Reference : Increasing the salience of fluency cues does not reduce the recognition memory impair...
Scientific journals : Article
Social & behavioral sciences, psychology : Theoretical & cognitive psychology
http://hdl.handle.net/2268/202868
Increasing the salience of fluency cues does not reduce the recognition memory impairment in Alzheimer’s disease!
English
Simon, Jessica mailto [Université de Liège > Département de Psychologie > Département de Psychologie >]
Bastin, Christine mailto [Université de Liège > Département des sciences cliniques > Neuroimagerie des troubles de la mémoire et révalid. cogn. >]
SALMON, Eric mailto [Centre Hospitalier Universitaire de Liège - CHU > > Service de neurologie >]
Willems, Sylvie mailto [Université de Liège > > Clinique psychologique et logopédique universitaire (CPLU) >]
2018
Journal of Neuropsychology
British Psychological Society
12
216-230
Yes (verified by ORBi)
International
1748-6645
1748-6653
Leicester
United Kingdom
[en] Alzheimer’s disease ; Fluency ; Recognition Memory
[en] In Alzheimer’s disease (AD), it is now well established that recollection is impaired from the beginning of the disease, whereas findings are less clear concerning familiarity. One of the most important mechanisms underlying familiarity is the sense of familiarity driven by processing fluency. In this study, we attempted to attenuate recognition memory deficits in AD by maximizing the salience of fluency cues in two conditions of a recognition memory task. In one condition, targets and foils have been created from the same pool of letters (Overlap condition). In a second condition, targets and foils have been derived from two separate pools of letters (No-Overlap condition), promoting the use of letter-driven visual and phonetic fluency. Targets and foils were low-frequency words. The memory tasks were performed by 15 patients with AD and 16 healthy controls. Both groups improved their memory performance in the No-Overlap condition compared to the Overlap condition. Patients with AD were able to use fluency cues during recognition memory as older adults did, but this did not allow to compensate for dysfunction of recognition memory processes.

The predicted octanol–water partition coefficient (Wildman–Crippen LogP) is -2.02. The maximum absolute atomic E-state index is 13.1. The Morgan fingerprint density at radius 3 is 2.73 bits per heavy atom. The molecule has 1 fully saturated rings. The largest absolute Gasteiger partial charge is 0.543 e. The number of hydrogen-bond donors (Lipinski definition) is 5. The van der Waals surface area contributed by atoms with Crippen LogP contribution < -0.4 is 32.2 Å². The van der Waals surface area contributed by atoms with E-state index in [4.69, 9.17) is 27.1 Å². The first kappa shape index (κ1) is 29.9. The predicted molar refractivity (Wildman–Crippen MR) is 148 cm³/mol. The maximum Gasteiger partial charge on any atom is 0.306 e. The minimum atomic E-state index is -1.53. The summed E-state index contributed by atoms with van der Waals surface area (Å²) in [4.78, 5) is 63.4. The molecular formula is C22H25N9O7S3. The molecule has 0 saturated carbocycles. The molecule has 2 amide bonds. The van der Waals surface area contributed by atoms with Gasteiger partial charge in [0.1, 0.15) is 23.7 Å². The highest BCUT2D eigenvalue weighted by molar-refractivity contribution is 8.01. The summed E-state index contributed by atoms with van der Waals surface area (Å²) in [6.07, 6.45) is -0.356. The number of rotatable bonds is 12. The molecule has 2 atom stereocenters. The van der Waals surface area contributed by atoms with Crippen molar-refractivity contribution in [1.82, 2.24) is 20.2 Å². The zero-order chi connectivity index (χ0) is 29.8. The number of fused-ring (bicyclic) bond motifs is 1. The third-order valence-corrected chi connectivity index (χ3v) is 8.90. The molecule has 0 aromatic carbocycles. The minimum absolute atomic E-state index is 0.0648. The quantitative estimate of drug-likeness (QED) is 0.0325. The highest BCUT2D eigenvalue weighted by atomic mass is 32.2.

GIGA - CRC In vivo Imaging
Fonds de la Recherche Scientifique (Communauté française de Belgique) - F.R.S.-FNRS ; Fondation Recherche Alzheimer ; Pôle d'attraction interuniversitaire
http://hdl.handle.net/2268/202868
10.1111/jnp.12112

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